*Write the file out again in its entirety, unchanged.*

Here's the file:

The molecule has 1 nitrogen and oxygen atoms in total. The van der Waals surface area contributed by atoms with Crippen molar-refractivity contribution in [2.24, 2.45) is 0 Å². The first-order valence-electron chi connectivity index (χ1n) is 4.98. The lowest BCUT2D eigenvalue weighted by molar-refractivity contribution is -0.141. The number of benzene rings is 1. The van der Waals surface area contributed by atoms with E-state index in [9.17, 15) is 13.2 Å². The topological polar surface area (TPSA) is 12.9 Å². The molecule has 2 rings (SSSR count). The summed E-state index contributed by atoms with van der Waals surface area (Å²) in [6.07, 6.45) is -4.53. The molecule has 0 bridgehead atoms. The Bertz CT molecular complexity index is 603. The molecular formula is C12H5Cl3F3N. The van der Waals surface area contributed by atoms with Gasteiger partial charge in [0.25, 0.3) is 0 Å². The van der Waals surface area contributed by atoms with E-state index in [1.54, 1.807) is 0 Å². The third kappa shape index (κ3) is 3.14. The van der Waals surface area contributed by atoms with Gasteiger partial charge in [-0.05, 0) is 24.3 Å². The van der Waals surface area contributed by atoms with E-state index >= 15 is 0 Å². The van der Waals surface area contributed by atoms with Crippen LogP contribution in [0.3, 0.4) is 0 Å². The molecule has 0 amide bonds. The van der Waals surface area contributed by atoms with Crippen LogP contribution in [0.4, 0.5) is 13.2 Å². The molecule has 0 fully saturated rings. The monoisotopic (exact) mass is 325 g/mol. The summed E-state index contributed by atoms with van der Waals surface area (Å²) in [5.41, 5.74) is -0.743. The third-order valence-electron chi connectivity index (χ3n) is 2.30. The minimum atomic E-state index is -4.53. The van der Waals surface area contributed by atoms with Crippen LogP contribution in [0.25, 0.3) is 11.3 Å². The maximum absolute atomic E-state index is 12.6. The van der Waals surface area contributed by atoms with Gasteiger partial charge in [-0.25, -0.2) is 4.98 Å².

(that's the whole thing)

The molecule has 1 nitrogen and oxygen atoms in total. The van der Waals surface area contributed by atoms with Crippen molar-refractivity contribution in [2.24, 2.45) is 0 Å². The first-order valence-electron chi connectivity index (χ1n) is 4.98. The lowest BCUT2D eigenvalue weighted by molar-refractivity contribution is -0.141. The number of benzene rings is 1. The van der Waals surface area contributed by atoms with E-state index in [9.17, 15) is 13.2 Å². The topological polar surface area (TPSA) is 12.9 Å². The molecule has 2 rings (SSSR count). The summed E-state index contributed by atoms with van der Waals surface area (Å²) in [6.07, 6.45) is -4.53. The molecule has 0 bridgehead atoms. The Bertz CT molecular complexity index is 603. The molecular formula is C12H5Cl3F3N. The van der Waals surface area contributed by atoms with Gasteiger partial charge in [0.25, 0.3) is 0 Å². The van der Waals surface area contributed by atoms with E-state index in [1.54, 1.807) is 0 Å². The third kappa shape index (κ3) is 3.14. The van der Waals surface area contributed by atoms with Gasteiger partial charge in [-0.05, 0) is 24.3 Å². The van der Waals surface area contributed by atoms with E-state index >= 15 is 0 Å². The van der Waals surface area contributed by atoms with Crippen LogP contribution in [0.3, 0.4) is 0 Å². The molecule has 0 amide bonds. The van der Waals surface area contributed by atoms with Crippen LogP contribution in [0.4, 0.5) is 13.2 Å². The molecule has 0 fully saturated rings. The monoisotopic (exact) mass is 325 g/mol. The summed E-state index contributed by atoms with van der Waals surface area (Å²) in [5.41, 5.74) is -0.743. The third-order valence-electron chi connectivity index (χ3n) is 2.30. The minimum atomic E-state index is -4.53. The van der Waals surface area contributed by atoms with Crippen LogP contribution in [0.25, 0.3) is 11.3 Å². The maximum absolute atomic E-state index is 12.6. The van der Waals surface area contributed by atoms with Gasteiger partial charge in [-0.25, -0.2) is 4.98 Å².